OARS made available a sleeping kit for $50 per guest. I noticed that every other guest invoked this option. Personally, I had planned to bring sleeping gear for Aidan and myself, but a few days before the trip, somebody with OARS said the mules used to haul up gear the day on our last day were overbooked and asked if I would mind if my extra gear was hauled up the following day and shipped to me. In return, they would let us use two sleeping kits for free. Since I wouldn't need my gear for a while anyway after the trip, I agreed.

The sleeping kit included a sleeping bag, sheet and pillow. They also gave us an inflatable sleeping pad, which came pre-inflated. It was so warm at night that I started out just sleeping on top of the sleeping bag and under the sheet. However, somewhere around 2 AM, I would get chilly and crawl into the bag.

They also provided a two-person tent for every two people. However, this was not needed in our case. It wasn't cold enough to warrant one. Although August is the rainiest month in the Grand Canyon, we saw only brief monsoons from about 4:00 PM to midnight. During those rains, I was already in bed and was satisfied to take refuge in just the sleeping bag. The first night I believe every guest except me set up a tent, but by the last night, I saw zero.

Bodily Functions

Demonstration of the Pooperia
by Jefe. Photo by Sarah

Aidan inventing a
self-flushing urinal.
Photo by Kelly.
For me at least, every day started with a trip to what was called the "pooperia." Said commode was a 5-gallon bucket, lined with a trash bag, with a toilet seat on top. There was a separate, yellow-colored set-up for the alternate bodily function. Our own guide Jefe has a video on his instructions on how to use it.

There were two such "bathrooms" put in discrete places amongst the bushes. The path was lined with reflectors. You could assume that the facilities were occupied if the toilet paper was missing from the pump-driven hand cleaning set-up.

For urination, we were encouraged to go directly in the river, as they would dump out the urine bucket in the river anyway. As they say, "the solution to pollution is dilution." At first, the group, including me, seemed unsure about the etiquette of taking a pee with so many of the opposite sex around. However, it was usually difficult to find a discrete place to do so, because the beaches were often small and/or lined with thick vegetation or rocks.

What ended up happening a lot was something seen frequently on Survivor: enter the river up to your waist and pee. As the days went on, the men were less shy about just standing on the shore and going in the water, back turned to as many of the women as possible. If the ladies were offended by this, I couldn't tell.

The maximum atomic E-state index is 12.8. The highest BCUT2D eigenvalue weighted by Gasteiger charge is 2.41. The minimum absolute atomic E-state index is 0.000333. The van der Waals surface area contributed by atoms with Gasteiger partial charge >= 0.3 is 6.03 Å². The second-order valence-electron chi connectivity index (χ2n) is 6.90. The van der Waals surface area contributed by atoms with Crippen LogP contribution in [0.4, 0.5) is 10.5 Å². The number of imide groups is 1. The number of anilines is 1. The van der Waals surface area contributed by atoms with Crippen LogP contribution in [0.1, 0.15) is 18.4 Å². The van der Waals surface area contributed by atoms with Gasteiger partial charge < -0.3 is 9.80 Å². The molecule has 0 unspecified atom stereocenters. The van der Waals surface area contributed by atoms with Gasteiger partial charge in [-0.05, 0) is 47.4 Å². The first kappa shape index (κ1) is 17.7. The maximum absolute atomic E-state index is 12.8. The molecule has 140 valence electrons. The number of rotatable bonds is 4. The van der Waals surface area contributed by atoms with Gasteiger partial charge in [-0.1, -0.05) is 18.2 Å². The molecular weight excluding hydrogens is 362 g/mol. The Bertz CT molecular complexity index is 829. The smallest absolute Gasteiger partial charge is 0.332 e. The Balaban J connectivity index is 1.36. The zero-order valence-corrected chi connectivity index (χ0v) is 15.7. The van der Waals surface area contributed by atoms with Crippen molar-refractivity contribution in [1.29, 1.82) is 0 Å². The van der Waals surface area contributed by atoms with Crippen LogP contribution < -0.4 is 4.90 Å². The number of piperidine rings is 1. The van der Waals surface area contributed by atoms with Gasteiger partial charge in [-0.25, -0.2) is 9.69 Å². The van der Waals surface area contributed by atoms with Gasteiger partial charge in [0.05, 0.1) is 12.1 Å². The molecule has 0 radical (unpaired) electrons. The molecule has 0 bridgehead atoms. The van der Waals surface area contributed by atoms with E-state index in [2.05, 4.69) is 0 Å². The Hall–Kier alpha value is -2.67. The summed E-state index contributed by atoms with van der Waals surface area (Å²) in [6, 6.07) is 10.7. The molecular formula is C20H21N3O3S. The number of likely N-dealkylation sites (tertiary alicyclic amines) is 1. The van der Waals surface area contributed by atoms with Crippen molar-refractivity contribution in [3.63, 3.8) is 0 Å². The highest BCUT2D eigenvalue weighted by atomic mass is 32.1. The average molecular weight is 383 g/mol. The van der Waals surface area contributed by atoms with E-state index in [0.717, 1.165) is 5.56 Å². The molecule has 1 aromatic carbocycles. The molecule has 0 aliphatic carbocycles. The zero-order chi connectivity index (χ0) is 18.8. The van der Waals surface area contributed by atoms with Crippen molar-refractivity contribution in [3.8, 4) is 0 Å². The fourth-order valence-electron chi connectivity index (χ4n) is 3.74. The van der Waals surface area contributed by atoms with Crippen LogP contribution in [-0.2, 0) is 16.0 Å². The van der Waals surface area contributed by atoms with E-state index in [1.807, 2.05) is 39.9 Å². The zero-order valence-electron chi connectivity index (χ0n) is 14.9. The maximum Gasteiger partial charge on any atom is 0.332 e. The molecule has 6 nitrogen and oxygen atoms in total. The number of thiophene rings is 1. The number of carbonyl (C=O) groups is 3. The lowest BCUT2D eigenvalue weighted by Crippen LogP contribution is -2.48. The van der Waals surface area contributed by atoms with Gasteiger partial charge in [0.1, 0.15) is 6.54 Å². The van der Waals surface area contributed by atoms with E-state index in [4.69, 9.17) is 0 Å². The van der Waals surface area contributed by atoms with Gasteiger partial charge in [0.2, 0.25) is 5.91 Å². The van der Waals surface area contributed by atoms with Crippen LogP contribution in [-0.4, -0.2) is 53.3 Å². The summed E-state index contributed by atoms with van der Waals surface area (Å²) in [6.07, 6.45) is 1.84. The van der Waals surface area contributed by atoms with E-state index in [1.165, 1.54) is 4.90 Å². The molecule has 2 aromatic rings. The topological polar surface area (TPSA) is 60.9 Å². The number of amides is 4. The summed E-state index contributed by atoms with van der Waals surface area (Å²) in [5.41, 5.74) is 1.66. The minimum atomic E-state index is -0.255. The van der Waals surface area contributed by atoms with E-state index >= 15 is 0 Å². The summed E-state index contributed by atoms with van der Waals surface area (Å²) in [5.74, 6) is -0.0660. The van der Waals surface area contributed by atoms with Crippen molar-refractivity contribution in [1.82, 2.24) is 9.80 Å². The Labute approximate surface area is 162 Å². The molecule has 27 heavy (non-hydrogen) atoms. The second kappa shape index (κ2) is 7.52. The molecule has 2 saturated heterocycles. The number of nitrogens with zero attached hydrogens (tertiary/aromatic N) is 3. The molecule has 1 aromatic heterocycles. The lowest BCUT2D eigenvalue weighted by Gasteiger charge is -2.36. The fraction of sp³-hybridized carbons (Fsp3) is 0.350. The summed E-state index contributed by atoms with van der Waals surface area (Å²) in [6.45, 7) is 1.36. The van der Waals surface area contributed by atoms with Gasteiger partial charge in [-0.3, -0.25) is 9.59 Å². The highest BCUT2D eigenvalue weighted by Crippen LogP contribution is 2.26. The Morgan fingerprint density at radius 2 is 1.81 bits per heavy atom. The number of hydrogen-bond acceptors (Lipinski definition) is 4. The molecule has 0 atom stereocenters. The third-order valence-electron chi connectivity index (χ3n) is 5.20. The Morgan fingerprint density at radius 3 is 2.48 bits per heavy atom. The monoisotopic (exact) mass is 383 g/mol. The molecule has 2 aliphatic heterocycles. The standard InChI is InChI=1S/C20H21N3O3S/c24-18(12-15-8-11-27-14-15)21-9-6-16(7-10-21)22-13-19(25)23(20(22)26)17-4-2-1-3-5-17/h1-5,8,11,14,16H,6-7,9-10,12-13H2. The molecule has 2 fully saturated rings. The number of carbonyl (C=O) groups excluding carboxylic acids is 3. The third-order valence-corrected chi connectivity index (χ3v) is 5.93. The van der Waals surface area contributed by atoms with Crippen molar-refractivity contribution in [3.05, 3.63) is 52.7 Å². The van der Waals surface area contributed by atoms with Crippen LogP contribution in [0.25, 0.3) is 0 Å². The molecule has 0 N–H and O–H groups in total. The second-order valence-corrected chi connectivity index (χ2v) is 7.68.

The cost was not cheap: about $2,500 each. You can always go to the OARS web site and check on prices yourself. One thing you should consider is that once you get started, there is nothing to spend money on, except the gratuity at the end.


One nice thing about this kind of trip is you're not being hounded for tips right and left. As a Las Vegas resident for 12 years, I know we've taken tipping to ridiculous extremes. So it is nice to enjoy a service without wondering if and how much I should tip all day long.

The pre-trip materials said that on the last day, we could give the leader a gratuity, which would get split up amongst the staff. When the last night came, I asked another guest what was the expected amount. She said she already discussed this with other guests, and the consensus was 5 to 10% of the trip's cost. The FAQs on OARS' website recommends 5-10% as well.

Day 1 or Rafting Statistics — Part 1

Navajo Bridges. Photo by Kelly.

Calm waters.

Campsite day 1.

Campsite day 1.

Here I am next to the couple from
Spain, subjecting them to my awful
Spanish. Photo by Sarah.
As directed by our leader, Andrea, the night before, we met in the lobby of our Flagstaff hotel at 7:00 AM for the 126 mile drive to Lee's Ferry.

When we arrived at Lee's Ferry she said, "Congratulations, you just survived the most dangerous portion of the trip!" Pause. I didn't want to quickly get a reputation as an annoying know-it-all argumentative guest (there was plenty of time for that), so I bit my tongue. Although I didn't have statistics to disprove that claim off the top of my head, it didn't pass my smell test.

Let's take a look at some statistics now, shall we? According to the National Highway Traffic Safety Administration, there were 16,430 driver fatalities in 2011 compared to 2,946 billion miles driven. Our drive to Lee's Ferry was 126 miles. Assuming the same probability of death per mile driven, the probability of any given person dying on the drive to Lee's Ferry is 1 in 1.4 million.

Next, according to George Sayour, who writes for on such things, there are 6 to 10 fatalities per 2.5 million rafting days on commercially guided trips. Let's split the difference and assume eight fatalities per year. Our trip included five full rafting days. Doing the math, the probability of any given person dying on any one day of our trip was 1 in 312,500.

So, going by these assumptions, any one day on the river was 4.5 times more dangerous than the drive to the river. I just know that the many perfectionists among my readers will nit-pick my argument. Let me save you the trouble by predicting you're going to say:
  1. The overall driving fatality rate is not necessarily the same for that particular stretch of road.
  2. The overall rafting fatality rate is not necessarily the same for the Grand Canyon.
  3. It is ambiguous what was meant by "part of the trip."